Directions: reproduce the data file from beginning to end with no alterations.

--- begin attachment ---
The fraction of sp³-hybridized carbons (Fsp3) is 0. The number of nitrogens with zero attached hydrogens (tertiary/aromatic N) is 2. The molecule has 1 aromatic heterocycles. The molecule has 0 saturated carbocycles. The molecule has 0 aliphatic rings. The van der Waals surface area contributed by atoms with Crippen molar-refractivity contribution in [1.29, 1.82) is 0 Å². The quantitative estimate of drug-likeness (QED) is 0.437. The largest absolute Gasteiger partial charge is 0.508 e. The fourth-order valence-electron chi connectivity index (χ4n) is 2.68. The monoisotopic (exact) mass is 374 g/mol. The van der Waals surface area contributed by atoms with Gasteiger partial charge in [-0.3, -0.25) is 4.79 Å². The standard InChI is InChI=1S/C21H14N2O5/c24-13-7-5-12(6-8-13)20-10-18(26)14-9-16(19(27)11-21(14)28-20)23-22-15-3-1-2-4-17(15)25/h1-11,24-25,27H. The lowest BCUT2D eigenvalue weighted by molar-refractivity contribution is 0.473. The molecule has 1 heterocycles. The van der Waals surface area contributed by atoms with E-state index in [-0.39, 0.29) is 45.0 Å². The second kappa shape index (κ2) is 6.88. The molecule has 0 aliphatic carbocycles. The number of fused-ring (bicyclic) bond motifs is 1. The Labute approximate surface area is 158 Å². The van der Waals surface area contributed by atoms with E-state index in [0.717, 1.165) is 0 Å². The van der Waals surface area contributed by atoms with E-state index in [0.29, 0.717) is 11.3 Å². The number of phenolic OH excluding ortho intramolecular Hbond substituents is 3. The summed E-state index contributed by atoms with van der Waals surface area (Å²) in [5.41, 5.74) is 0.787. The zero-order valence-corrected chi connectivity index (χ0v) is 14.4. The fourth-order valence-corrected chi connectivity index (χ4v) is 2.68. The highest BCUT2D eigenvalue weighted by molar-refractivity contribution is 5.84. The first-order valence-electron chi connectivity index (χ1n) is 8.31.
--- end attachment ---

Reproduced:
The fraction of sp³-hybridized carbons (Fsp3) is 0. The number of nitrogens with zero attached hydrogens (tertiary/aromatic N) is 2. The molecule has 1 aromatic heterocycles. The molecule has 0 saturated carbocycles. The molecule has 0 aliphatic rings. The van der Waals surface area contributed by atoms with Crippen molar-refractivity contribution in [1.29, 1.82) is 0 Å². The quantitative estimate of drug-likeness (QED) is 0.437. The largest absolute Gasteiger partial charge is 0.508 e. The fourth-order valence-electron chi connectivity index (χ4n) is 2.68. The monoisotopic (exact) mass is 374 g/mol. The van der Waals surface area contributed by atoms with Gasteiger partial charge in [-0.3, -0.25) is 4.79 Å². The standard InChI is InChI=1S/C21H14N2O5/c24-13-7-5-12(6-8-13)20-10-18(26)14-9-16(19(27)11-21(14)28-20)23-22-15-3-1-2-4-17(15)25/h1-11,24-25,27H. The lowest BCUT2D eigenvalue weighted by molar-refractivity contribution is 0.473. The molecule has 1 heterocycles. The van der Waals surface area contributed by atoms with E-state index in [-0.39, 0.29) is 45.0 Å². The second kappa shape index (κ2) is 6.88. The molecule has 0 aliphatic carbocycles. The number of fused-ring (bicyclic) bond motifs is 1. The Labute approximate surface area is 158 Å². The van der Waals surface area contributed by atoms with E-state index in [0.717, 1.165) is 0 Å². The van der Waals surface area contributed by atoms with E-state index in [0.29, 0.717) is 11.3 Å². The number of phenolic OH excluding ortho intramolecular Hbond substituents is 3. The summed E-state index contributed by atoms with van der Waals surface area (Å²) in [5.41, 5.74) is 0.787. The zero-order valence-corrected chi connectivity index (χ0v) is 14.4. The fourth-order valence-corrected chi connectivity index (χ4v) is 2.68. The highest BCUT2D eigenvalue weighted by molar-refractivity contribution is 5.84. The first-order valence-electron chi connectivity index (χ1n) is 8.31.